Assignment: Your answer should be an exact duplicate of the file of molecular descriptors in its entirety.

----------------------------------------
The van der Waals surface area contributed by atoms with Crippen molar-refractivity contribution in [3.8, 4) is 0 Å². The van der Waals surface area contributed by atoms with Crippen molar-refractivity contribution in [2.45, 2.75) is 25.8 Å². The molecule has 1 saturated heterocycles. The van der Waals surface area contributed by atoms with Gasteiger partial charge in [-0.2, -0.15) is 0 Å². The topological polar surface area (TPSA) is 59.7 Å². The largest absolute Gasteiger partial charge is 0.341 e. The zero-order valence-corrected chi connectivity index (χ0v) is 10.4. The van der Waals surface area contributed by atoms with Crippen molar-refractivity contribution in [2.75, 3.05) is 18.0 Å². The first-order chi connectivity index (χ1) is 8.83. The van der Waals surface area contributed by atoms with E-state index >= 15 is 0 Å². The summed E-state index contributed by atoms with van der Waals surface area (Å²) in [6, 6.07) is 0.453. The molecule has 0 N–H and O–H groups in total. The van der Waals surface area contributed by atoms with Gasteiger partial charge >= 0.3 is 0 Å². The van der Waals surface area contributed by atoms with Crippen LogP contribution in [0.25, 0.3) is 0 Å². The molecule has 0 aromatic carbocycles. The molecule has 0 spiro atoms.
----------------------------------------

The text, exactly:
The van der Waals surface area contributed by atoms with Crippen molar-refractivity contribution in [3.8, 4) is 0 Å². The van der Waals surface area contributed by atoms with Crippen molar-refractivity contribution in [2.45, 2.75) is 25.8 Å². The molecule has 1 saturated heterocycles. The van der Waals surface area contributed by atoms with Gasteiger partial charge in [-0.2, -0.15) is 0 Å². The topological polar surface area (TPSA) is 59.7 Å². The largest absolute Gasteiger partial charge is 0.341 e. The zero-order valence-corrected chi connectivity index (χ0v) is 10.4. The van der Waals surface area contributed by atoms with Crippen molar-refractivity contribution in [2.75, 3.05) is 18.0 Å². The first-order chi connectivity index (χ1) is 8.83. The van der Waals surface area contributed by atoms with E-state index >= 15 is 0 Å². The summed E-state index contributed by atoms with van der Waals surface area (Å²) in [6, 6.07) is 0.453. The molecule has 0 N–H and O–H groups in total. The van der Waals surface area contributed by atoms with Gasteiger partial charge >= 0.3 is 0 Å². The van der Waals surface area contributed by atoms with Crippen LogP contribution in [0.25, 0.3) is 0 Å². The molecule has 0 aromatic carbocycles. The molecule has 0 spiro atoms.